Mental Health Counselors

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Mental Health Counselors


Counsel with emphasis on prevention. Work with individuals and groups to promote optimum mental health. May help individuals deal with addictions and substance abuse; family, parenting, and marital problems; suicide; stress management; problems with self-esteem; and issues associated with aging and mental and emotional health.


The following is a breakdown of the top three degrees that people in this job possess (each educational level is described in the legend at the end of this document):

67 % Master's Degree

13 % Some College Courses

9 % Post-Master's Certificate

In order to pursue this career, you will need to be educated in one of the following areas: Substance Abuse/Addiction Counseling (CIP = 51.1501)

Clinical/Medical Social Work (CIP = 51.1503)

Mental Health Counseling/Counselor (CIP = 51.1508)

Mental & Social Health Services & Allied Professions, Other (CIP = 51.1599)


The following is a breakdown of the level of related work experience that people in this job possess:

39 % Over 1 year, up to and including 2 years

22 % Over 4 years, up to and including 6 years

11 % None

On-site Training

The following is a breakdown of the length of on-site training that people in this job typically receive:

54 % Over 3 months, up to and including 6 months

24 % Anything beyond short demonstration, up to and including 1 month

9 % None or short demonstration

On-the-job Training

The following is a breakdown of the level of on-the-job training that people in this job received:

47 % Over 1 month, up to and including 3 months

30 % Up to and including 1 month



The following is a list of the top three career interests (also known as Holland Codes) that people with this occupation possess, along with their level of importance to this career.

Social (Very high) Investigative (High) Artistic (High)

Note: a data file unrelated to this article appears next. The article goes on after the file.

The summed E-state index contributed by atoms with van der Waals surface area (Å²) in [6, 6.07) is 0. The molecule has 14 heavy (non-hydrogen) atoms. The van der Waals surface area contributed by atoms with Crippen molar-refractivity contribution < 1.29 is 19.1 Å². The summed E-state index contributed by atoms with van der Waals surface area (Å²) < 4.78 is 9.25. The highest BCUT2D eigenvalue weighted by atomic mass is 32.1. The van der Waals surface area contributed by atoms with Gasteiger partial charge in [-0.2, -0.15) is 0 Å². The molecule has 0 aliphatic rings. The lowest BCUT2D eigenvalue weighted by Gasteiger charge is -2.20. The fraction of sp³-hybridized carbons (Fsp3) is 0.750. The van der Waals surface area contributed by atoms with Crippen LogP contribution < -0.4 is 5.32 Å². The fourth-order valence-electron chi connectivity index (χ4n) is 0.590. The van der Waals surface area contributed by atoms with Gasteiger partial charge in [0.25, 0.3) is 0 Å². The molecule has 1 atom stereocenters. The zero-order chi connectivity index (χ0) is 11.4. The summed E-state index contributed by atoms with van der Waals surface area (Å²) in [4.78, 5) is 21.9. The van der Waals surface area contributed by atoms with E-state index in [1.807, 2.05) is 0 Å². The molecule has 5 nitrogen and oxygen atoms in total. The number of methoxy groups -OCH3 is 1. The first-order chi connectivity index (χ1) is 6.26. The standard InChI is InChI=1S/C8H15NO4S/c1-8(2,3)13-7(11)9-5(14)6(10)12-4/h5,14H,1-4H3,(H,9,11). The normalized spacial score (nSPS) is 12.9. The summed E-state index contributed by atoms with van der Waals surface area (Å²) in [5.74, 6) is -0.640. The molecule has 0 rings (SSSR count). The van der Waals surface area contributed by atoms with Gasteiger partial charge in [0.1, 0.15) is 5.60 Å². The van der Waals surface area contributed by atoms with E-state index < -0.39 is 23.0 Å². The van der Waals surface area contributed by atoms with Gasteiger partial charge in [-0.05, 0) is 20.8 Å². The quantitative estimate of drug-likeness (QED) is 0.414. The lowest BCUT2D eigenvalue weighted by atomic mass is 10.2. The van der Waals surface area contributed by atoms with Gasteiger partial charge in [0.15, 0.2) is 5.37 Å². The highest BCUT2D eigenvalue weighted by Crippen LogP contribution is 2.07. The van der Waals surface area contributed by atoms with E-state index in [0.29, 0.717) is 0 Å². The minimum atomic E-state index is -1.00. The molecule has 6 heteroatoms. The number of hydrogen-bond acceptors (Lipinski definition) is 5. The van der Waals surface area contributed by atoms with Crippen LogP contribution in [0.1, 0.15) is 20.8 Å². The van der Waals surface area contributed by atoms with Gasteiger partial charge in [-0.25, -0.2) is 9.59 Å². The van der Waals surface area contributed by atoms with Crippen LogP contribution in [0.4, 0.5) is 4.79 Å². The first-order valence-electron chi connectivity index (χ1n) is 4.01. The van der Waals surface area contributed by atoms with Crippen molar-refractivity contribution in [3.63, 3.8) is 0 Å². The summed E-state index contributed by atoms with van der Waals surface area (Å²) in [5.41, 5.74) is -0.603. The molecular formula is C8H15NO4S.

Here are the most common tasks and duties for which you would be responsible in this job: Maintain confidentiality of records relating to clients' treatment.

Assess patients for risk of suicide attempts.

Encourage clients to express their feelings and discuss what is happening in their lives, and help them to develop insight into themselves and their relationships.

Collect information about clients through interviews, observation, and tests.

Counsel clients and patients, individually and in group sessions, to assist in overcoming dependencies, adjusting to life, and making changes.

Guide clients in the development of skills and strategies for dealing with their problems. Develop and implement treatment plans based on clinical experience and knowledge.

Fill out and maintain client-related paperwork, including federal- and state-mandated forms, client diagnostic records, and progress notes.

Prepare and maintain all required treatment records and reports.

Evaluate clients' physical or mental condition based on review of client information.

Collaborate with other staff members to perform clinical assessments and develop treatment plans. Refer patients, clients, or family members to community resources or to specialists as necessary.

Act as client advocates to coordinate required services or to resolve emergency problems in crisis situations. Modify treatment activities and approaches as needed to comply with changes in clients' status.

Counsel family members to assist them in understanding, dealing with, and supporting clients or patients. Discuss with individual patients their plans for life after leaving therapy.

Evaluate the effectiveness of counseling programs and clients' progress in resolving identified problems and moving towards defined objectives.

Meet with families, probation officers, police, and other interested parties to exchange necessary information during the treatment process.

Plan, organize and lead structured programs of counseling, work, study, recreation and social activities for clients. Plan and conduct programs to prevent substance abuse or improve community health and counseling services.


To pursue this career, you will need to display the following capacities: Oral Expression Oral Comprehension Problem Sensitivity Speech Recognition Speech Clarity Inductive Reasoning Written Expression Written Comprehension Deductive Reasoning Fluency of Ideas Selective Attention Category Flexibility Originality Information Ordering Near Vision Flexibility of Closure Speed of Closure Perceptual Speed Memorization Far Vision

© 2011 All Rights Reserved Source: O*NET



To pursue this career, it would be helpful to be well-versed in the following subject areas: Psychology

Therapy and Counseling Sociology and Anthropology Customer and Personal Service English Language

Education and Training Philosophy and Theology Clerical

Medicine and Dentistry

Administration and Management Personnel and Human Resources Law and Government

Computers and Electronics Public Safety and Security Communications and Media Transportation

Biology Mathematics Sales and Marketing Geography